‘Wanderlust’ offers a glimpse into the life of a remarkable woman
By VERNA EVERITT
Vashon-Maury Island Beachcomber Contributor
February 29, 2012 · Updated 10:04 AM
Imagine an educated woman of the 1890s who favored camping, hiking and sitting on the precipice of mountains over domesticity, fashion and fitting in. Picture a woman who tossed aside corsets and bustles for men’s clothing, who was commissioned by the Great Northern and Northern Pacific railroads to create plein air art.
Islanders will be able to view some of the seldom seen drawings she produced during her years of wanderlust. In cooperation with the University of Puget Sound, Vashon-Maury Island Heritage Museum’s newest exhibit, “Abby Williams Hill: Wanderlust, Works on Paper, 1895-1927,” opens Friday.
Abby Williams Hill, her husband Dr. Frank Hill and their young son left Grinnell, Iowa, to move out West — all the way west to Tacoma — in 1889. Through her many day books and dairies, she painted a picture in which she shunned the life of a doctor’s wife, finding it far more interesting to sail to Vashon, befriend the locals and fish for her supper.
Hill also loved children and, unable to have more of her own, adopted three daughters. She spent her summer months camping on Vashon where she home-schooled (or tent-schooled) her four children. The summer ritual of camping on the Island lasted long enough for Hill to buy property and set up an art studio in Burton. There, she sketched several local sights along the beaches, including native canoes and homes.
After receiving her first in a line of four commissions, she began in earnest to create landscapes of the Pacific Northwest. Her works were used to entice tourists to hop on trains and explore the virgin territory, much as she had done. Hill’s work includes more than 100 canvasses of landscapes and portraits, including one of Sioux chief White Bull.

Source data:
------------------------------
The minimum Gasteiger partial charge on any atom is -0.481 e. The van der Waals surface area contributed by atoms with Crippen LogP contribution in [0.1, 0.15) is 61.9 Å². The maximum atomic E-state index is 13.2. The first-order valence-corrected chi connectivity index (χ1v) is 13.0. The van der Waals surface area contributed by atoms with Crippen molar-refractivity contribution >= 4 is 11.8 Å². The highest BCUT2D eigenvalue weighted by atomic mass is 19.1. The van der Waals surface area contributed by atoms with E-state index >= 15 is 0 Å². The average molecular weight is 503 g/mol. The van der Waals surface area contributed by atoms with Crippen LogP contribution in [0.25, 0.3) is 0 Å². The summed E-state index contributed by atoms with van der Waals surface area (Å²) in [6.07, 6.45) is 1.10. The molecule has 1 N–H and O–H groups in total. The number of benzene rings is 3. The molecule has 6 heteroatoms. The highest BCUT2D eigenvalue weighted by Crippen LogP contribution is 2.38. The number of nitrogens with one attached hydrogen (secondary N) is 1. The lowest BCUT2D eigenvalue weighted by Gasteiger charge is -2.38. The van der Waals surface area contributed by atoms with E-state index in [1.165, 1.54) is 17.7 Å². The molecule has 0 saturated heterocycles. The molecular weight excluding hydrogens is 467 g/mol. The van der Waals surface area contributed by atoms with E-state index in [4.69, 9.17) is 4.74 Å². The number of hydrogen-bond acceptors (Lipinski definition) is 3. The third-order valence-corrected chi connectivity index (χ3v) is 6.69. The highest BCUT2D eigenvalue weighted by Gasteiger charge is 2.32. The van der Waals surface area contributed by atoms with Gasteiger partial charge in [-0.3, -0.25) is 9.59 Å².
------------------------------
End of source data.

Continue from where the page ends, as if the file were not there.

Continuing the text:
Many of those commissioned paintings were shown at the Chicago World’s Fair in 1893, the Lewis and Clark Exposition in Portland and the Alaska-Yukon-Pacific Exposition in Seattle in 1909. And some recently made it to Vashon, where they were shown at the museum two years ago
But her sketches — sometimes spare, other times fully realized — are not nearly as well known. Nor were they always mentioned in her day books. Hill, however, dated them and identified their locations, so it is possible to place them into the chronology of her work.
Hill traveled extensively through the United States — from the North Cascades to the Great Plains. She painted the Grand Canyon, Yellowstone and a very rustic Laguna Beach. She cycled for a year through the countrysides of Belgium, France, Switzer-land and Germany.
From her journals we know she was happier away from the constraints of societal expectations. One dairy entry noted, “I’ve been rambling on in my diary without date or day.” And another, while on a train, said, “Our eyes ached with constant watching, yet we were unwilling to miss a particle of grand panorama we were passing.”
A tour through the heritage museum’s Wanderlust exhibit may even inspire some of us to take off on an expedition of our own, “without date or day.” At the very least we can suspend our concerns and travel back in time to imagine the world once inhabited by Abby Williams Hill.
— Verna Everitt is on the board of the Vashon heritage museum.